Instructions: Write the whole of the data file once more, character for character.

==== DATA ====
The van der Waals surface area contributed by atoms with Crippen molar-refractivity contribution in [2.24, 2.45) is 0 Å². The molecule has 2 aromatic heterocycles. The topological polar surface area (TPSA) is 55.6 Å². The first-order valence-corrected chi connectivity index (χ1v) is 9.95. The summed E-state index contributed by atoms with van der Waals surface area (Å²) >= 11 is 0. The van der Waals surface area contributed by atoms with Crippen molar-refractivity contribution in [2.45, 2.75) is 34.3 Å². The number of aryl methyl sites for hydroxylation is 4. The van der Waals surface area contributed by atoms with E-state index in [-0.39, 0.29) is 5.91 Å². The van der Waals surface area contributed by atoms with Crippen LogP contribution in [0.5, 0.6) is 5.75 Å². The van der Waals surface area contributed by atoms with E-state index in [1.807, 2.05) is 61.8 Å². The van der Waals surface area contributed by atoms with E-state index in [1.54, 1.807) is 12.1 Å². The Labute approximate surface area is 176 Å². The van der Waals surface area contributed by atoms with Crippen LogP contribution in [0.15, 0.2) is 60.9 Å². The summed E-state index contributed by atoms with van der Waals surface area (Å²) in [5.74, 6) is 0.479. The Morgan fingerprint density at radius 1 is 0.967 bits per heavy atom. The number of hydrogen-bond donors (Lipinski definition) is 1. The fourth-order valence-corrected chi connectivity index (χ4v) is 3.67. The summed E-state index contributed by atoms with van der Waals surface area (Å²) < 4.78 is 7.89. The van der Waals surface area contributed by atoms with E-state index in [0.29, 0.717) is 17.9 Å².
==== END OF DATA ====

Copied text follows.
The van der Waals surface area contributed by atoms with Crippen molar-refractivity contribution in [2.24, 2.45) is 0 Å². The molecule has 2 aromatic heterocycles. The topological polar surface area (TPSA) is 55.6 Å². The first-order valence-corrected chi connectivity index (χ1v) is 9.95. The summed E-state index contributed by atoms with van der Waals surface area (Å²) >= 11 is 0. The van der Waals surface area contributed by atoms with Crippen molar-refractivity contribution in [2.45, 2.75) is 34.3 Å². The number of aryl methyl sites for hydroxylation is 4. The van der Waals surface area contributed by atoms with E-state index in [-0.39, 0.29) is 5.91 Å². The van der Waals surface area contributed by atoms with Crippen LogP contribution in [0.5, 0.6) is 5.75 Å². The van der Waals surface area contributed by atoms with E-state index in [1.807, 2.05) is 61.8 Å². The van der Waals surface area contributed by atoms with E-state index in [1.54, 1.807) is 12.1 Å². The Labute approximate surface area is 176 Å². The van der Waals surface area contributed by atoms with Crippen LogP contribution in [0.15, 0.2) is 60.9 Å². The summed E-state index contributed by atoms with van der Waals surface area (Å²) in [5.74, 6) is 0.479. The Morgan fingerprint density at radius 1 is 0.967 bits per heavy atom. The number of hydrogen-bond donors (Lipinski definition) is 1. The fourth-order valence-corrected chi connectivity index (χ4v) is 3.67. The summed E-state index contributed by atoms with van der Waals surface area (Å²) < 4.78 is 7.89. The van der Waals surface area contributed by atoms with E-state index in [0.29, 0.717) is 17.9 Å².